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Tim Hunkin, Inventor Extraordinaire

August 26, 2015
by the gentle author

(Celebrating the sixth anniversary of Spitalfields Life with a week of favourite posts from the last twelve months, before recommencing with new stories on 31st August)

Tim Hunkin

I know I cannot be the only one who still has a cardboard file of copies of Tim Hunkin’s genius cartoon strip, ’The Rudiments of Wisdom,’ clipped weekly from the Observer and cherished through all these years. So I hope you will appreciate my excitement when Tim invited me over to Bloomsbury  to photograph the arrival of his automata and slot machines, prior to the opening of Novelty Automation, his personal amusement arcade.

I can now reveal that there were a few anxious moments as Tim’s nuclear reactor lurched violently while being manhandled from the van. But you will be relieved to learn that all the machines fitted through the door and are safely installed inside his tiny premises in Princeton St off Red Lion Sq, where – for a small fee – Londoners will be able to practice money-laundering, witness a total eclipse, lose weight, get frisked, get divorced, get chiropody and – of course – operate a nuclear reactor.

I went back to admire Tim’s machines, illuminated and humming with life in their new home, which gave me the opportunity to have a chat with the engineer while he tinkered with the works, making his final adjustments and ironing out a few last minute snags. “I started making things as a child and the cartoons were a distraction at university when I couldn’t have a workshop,” he revealed modestly, his hands deep inside a machine, “I started drawing for a student magazine and that led me to the Observer.”

Leaning in close with a puzzled frown, Tim tilted his gold spectacles upon his brow and narrowed his eyes in thought, peering into the forest of cogs and levers. I hope he will forgive me if I admit could not ignore the startling resemblance at that moment, in his posture and countenance, to Heath Robinson’s illustrations for Norman Hunter’s Professor Branestawm stories.

“It’s much easier to make a living by drawing than by making things, and it’s harder to make things that work,” he confessed, turning to catch my eye, “I often say, I spent the first half of my life making things badly.”

“I just like being in my workshop, I get itchy feet sitting at a desk. But if my body gives out before my mind, I plan to write a huge book about Electricity,” he continued, growing excited as the thought struck him.

I plan to hang on as long as I can,” he reassured me, returning his concentration to the machine.

“The ingredient you need when you make things is to know it’s worthwhile,” Tim said, half to himself, “There needs to be a point to it – sometimes I leave my workshop and go down to the arcade in Southwold and I see people laughing at my machines there. You can’t imagine how addictive that is for me.” Casting my eyes around the room at Tim’s array of ingenious and playful machines, each conceived with a sharp edge of satirical humour, I could easily imagine it. “I’m quite a loner, so it’s my connection to the world and it gives me great pleasure,” he confided without taking his gaze from the work in hand.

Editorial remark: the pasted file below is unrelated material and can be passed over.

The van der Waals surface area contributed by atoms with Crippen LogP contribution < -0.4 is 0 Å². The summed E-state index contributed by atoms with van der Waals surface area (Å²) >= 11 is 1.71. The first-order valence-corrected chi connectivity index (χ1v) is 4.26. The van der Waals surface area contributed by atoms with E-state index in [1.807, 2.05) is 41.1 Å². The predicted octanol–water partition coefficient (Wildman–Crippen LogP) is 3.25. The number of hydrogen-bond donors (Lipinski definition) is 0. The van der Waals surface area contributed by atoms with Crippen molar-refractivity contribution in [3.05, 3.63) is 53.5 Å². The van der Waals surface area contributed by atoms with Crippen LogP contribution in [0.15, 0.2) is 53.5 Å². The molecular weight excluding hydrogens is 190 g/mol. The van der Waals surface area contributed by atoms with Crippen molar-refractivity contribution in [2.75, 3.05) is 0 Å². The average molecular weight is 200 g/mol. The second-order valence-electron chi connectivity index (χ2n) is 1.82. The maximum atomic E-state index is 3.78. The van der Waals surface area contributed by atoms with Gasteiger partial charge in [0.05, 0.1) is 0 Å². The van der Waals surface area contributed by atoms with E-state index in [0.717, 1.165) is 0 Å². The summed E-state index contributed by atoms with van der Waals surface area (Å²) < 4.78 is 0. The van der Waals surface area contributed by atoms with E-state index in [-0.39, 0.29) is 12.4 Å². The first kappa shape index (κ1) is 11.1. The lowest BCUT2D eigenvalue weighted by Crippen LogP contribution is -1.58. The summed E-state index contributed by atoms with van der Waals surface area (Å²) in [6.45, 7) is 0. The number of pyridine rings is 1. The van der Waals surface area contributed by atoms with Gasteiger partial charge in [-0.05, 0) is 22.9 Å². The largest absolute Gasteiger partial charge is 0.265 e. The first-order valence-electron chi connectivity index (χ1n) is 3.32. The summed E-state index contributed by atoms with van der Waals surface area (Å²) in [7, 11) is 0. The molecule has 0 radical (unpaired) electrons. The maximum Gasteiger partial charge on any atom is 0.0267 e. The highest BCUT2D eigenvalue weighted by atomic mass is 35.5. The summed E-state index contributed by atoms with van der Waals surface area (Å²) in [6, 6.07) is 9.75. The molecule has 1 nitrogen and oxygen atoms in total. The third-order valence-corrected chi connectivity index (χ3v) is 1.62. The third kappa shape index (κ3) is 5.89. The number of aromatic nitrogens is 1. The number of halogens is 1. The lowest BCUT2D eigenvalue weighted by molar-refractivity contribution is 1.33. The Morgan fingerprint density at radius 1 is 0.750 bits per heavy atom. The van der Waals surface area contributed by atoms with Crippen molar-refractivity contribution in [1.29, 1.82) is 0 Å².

“People underestimate slot machines,” he informed me, almost defensively, “Once they have paid, they pay attention, read the instructions and concentrate because they have invested and they want to get their money’s worth. So you’ve really captured your audience.”

“In the eighties, I had a brush with the Art world, but I prefer the notion that, rather than buy your work, people buy an experience,” he concluded, adding “and you don’t have to be sophisticated to enjoy it.”

All this time, Tim had been fiddling with an hydraulic system which caused the eyes to shoot out of a bust of Sigmund Freud but – at that moment – was failing to pull them back in again afterwards. Constructed of old timber, the device comprised an automated bedroom with dream figures popping up from inside the wardrobe and outside the window.

“The machines are the stars not me,” Tim declared when I exclaimed in wonder to see the mechanism spring into life, “I’m looking forward to when I can get back to my workshop.” I left him there playing with the dream machine and I rather envied him.

Tim Hunkin and his team deliver their Nuclear Reactor in Bloomsbury

Tim Hunkin and the Dream Machine

NOVELTY AUTOMATION at 1a Princeton St, Bloomsbury, WC1R 4 AX. Wednesdays 11am – 6pm, Thursdays 11am – 7pm, Fridays 11am – 6pm & Saturdays 11am – 6pm


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At Tim Hunkin’s Workshop

3 Responses leave one →
  1. joan permalink
    August 26, 2015

    Since you posted this piece Novelty Automation have welcomed a new machine, The Small Hadron Collider, which gives the visitor the opportunity to win a Nobel Prize. Ours is proudly attached to our fridge along with photos from The Expressive Photo Booth. So many reasons to visit Mr Hunkin’s arcade.

  2. Alphonse Credenza permalink
    August 27, 2015

    I just loved this article and spent some time at Tim’s site! I’ll make the museum and Spitalfields my next stop. Yours, from Texas. Alphonse Credenza

  3. Katya permalink
    August 27, 2015

    Wonderful inventor, scientist, fantasist, artist, visionary. I’ll wager Nick Park is a fan. So enjoyable to read about this man and to get a glimpse of his creations.

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